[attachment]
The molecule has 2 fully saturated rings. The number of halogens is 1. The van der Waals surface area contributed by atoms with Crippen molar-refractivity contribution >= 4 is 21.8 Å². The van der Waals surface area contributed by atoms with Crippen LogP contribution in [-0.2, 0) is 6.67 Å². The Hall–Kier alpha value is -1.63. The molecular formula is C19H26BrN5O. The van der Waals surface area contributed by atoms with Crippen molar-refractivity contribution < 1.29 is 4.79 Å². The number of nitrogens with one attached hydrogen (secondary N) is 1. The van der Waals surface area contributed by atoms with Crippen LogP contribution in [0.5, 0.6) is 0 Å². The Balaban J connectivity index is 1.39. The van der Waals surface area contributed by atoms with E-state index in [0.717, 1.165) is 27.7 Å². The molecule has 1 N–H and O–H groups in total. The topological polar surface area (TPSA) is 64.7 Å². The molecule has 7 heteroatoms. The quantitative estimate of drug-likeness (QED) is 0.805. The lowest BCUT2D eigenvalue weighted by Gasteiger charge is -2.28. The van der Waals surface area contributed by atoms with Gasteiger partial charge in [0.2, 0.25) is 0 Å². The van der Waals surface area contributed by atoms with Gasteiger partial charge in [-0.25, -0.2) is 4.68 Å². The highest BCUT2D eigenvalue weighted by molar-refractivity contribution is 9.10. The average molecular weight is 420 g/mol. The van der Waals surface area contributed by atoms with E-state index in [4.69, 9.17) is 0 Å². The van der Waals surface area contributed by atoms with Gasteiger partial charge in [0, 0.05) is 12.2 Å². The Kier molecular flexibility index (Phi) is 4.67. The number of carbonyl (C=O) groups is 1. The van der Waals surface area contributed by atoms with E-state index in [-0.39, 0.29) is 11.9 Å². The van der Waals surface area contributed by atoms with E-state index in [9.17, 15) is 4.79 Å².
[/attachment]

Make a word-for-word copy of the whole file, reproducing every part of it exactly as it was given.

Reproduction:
The molecule has 2 fully saturated rings. The number of halogens is 1. The van der Waals surface area contributed by atoms with Crippen molar-refractivity contribution >= 4 is 21.8 Å². The van der Waals surface area contributed by atoms with Crippen LogP contribution in [-0.2, 0) is 6.67 Å². The Hall–Kier alpha value is -1.63. The molecular formula is C19H26BrN5O. The van der Waals surface area contributed by atoms with Crippen molar-refractivity contribution < 1.29 is 4.79 Å². The number of nitrogens with one attached hydrogen (secondary N) is 1. The van der Waals surface area contributed by atoms with Crippen LogP contribution in [0.5, 0.6) is 0 Å². The Balaban J connectivity index is 1.39. The van der Waals surface area contributed by atoms with E-state index in [0.717, 1.165) is 27.7 Å². The molecule has 1 N–H and O–H groups in total. The topological polar surface area (TPSA) is 64.7 Å². The molecule has 7 heteroatoms. The quantitative estimate of drug-likeness (QED) is 0.805. The lowest BCUT2D eigenvalue weighted by Gasteiger charge is -2.28. The van der Waals surface area contributed by atoms with Gasteiger partial charge in [0.2, 0.25) is 0 Å². The van der Waals surface area contributed by atoms with Gasteiger partial charge in [-0.25, -0.2) is 4.68 Å². The highest BCUT2D eigenvalue weighted by molar-refractivity contribution is 9.10. The average molecular weight is 420 g/mol. The van der Waals surface area contributed by atoms with E-state index in [4.69, 9.17) is 0 Å². The van der Waals surface area contributed by atoms with Gasteiger partial charge in [0, 0.05) is 12.2 Å². The Kier molecular flexibility index (Phi) is 4.67. The number of carbonyl (C=O) groups is 1. The van der Waals surface area contributed by atoms with E-state index in [-0.39, 0.29) is 11.9 Å². The van der Waals surface area contributed by atoms with E-state index in [9.17, 15) is 4.79 Å².